I think Starkey’s strategic change from having students write a thesis statement then trying to “justify” it with evidence, to instead having students examine the evidence to build a theme is more authentic and will lead to more logical thinking by students when practicing analysis.
Here is the resource used to scaffold students to independent literary analysis:
- Writing and Supporting Thesis Statements graphic organizer
As stated in a previous Writer’s Workshop post, Leslie Harris and I planned a unit together focusing on the revision process and giving effective feedback.
Based upon previous experience, I had realized the need for a more formalized product to come out of the workshopping sessions. To this end, I created a resource where students were asked to do the following:
- During workshop: Record feedback received
- Immediately after workshop: Provide a summary of feedback and plan for improvement
- After the final paper is completed: Provide a summary on specific changes made and a reflection on what was learned from the workshop process
Harris’ plan is to mandate the revision of papers after the workshop session is completed and have them turn in the draft and “Writer’s Workshop Reflection” with the final paper.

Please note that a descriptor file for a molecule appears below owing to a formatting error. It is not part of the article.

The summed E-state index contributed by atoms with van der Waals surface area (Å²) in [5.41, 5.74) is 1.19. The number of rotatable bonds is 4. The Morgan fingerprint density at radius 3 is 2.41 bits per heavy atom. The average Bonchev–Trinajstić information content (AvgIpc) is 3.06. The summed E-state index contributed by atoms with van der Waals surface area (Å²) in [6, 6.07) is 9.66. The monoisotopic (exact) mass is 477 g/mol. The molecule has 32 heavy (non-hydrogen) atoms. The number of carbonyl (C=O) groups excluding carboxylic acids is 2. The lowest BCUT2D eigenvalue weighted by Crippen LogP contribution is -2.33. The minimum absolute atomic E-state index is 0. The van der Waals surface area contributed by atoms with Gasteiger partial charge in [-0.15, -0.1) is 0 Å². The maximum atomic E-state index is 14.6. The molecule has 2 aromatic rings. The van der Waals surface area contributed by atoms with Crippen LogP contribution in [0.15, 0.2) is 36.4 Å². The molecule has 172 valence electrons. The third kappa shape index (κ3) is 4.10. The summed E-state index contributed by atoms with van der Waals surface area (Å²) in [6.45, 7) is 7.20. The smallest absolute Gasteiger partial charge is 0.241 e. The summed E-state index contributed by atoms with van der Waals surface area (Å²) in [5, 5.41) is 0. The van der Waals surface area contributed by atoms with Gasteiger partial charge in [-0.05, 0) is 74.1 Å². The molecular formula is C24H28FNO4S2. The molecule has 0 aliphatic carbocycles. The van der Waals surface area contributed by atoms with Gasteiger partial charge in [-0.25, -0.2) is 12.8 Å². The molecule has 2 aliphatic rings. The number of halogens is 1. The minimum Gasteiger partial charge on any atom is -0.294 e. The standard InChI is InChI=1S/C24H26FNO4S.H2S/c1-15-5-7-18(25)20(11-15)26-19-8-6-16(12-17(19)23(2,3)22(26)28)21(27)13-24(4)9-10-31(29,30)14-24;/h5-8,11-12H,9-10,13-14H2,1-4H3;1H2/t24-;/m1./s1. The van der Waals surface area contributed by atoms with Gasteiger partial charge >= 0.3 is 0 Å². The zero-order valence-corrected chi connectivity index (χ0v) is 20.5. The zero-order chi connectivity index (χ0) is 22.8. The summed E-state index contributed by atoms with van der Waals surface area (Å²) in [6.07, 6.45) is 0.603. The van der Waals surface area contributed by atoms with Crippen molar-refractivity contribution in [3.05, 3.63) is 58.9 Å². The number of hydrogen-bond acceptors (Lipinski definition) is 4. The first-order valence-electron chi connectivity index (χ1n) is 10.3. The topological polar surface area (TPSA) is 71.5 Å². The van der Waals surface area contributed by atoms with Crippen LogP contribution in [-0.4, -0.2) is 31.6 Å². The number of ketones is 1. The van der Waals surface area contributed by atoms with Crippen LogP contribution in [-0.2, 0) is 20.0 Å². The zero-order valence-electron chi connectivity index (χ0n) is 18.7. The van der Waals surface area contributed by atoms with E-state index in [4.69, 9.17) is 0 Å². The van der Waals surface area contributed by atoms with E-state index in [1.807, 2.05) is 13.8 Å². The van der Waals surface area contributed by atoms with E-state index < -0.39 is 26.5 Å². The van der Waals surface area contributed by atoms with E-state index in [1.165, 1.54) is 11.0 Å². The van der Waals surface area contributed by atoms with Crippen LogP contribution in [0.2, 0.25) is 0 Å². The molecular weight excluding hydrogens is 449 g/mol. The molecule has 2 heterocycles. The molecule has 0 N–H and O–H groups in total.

Here is the resource we used for this lesson:
In preparation for a Writer’s Workshop (thoroughly explained in this post), Leslie Harris and I planned a lesson that utilized a “storytelling” technique and incorporated the use of the feedback stems for the Writer’s Workshop.
The learning targets for the lesson were as follows:
- I can tell an engaging story that follows a narrative arc and uses well chosen details.
- I can give useful feedback in the Writer’s Workshop format to help my partner improve his or her narrative skills.
- I can reflect on someone feedback to improve my own narrative skills.
To begin the lesson, we reviewed the instructions handout (at the bottom of this post) with students to familiarize them with the process. Then, Harris and I took turns modeling how to plan a story in writing (focusing on key moments that build the narrative arc) and then tell the story verbally.
During the teacher’s story, the students took notes, and then afterward, they gave positive and constructive feedback using the stems provided in the Writer’s Workshop process.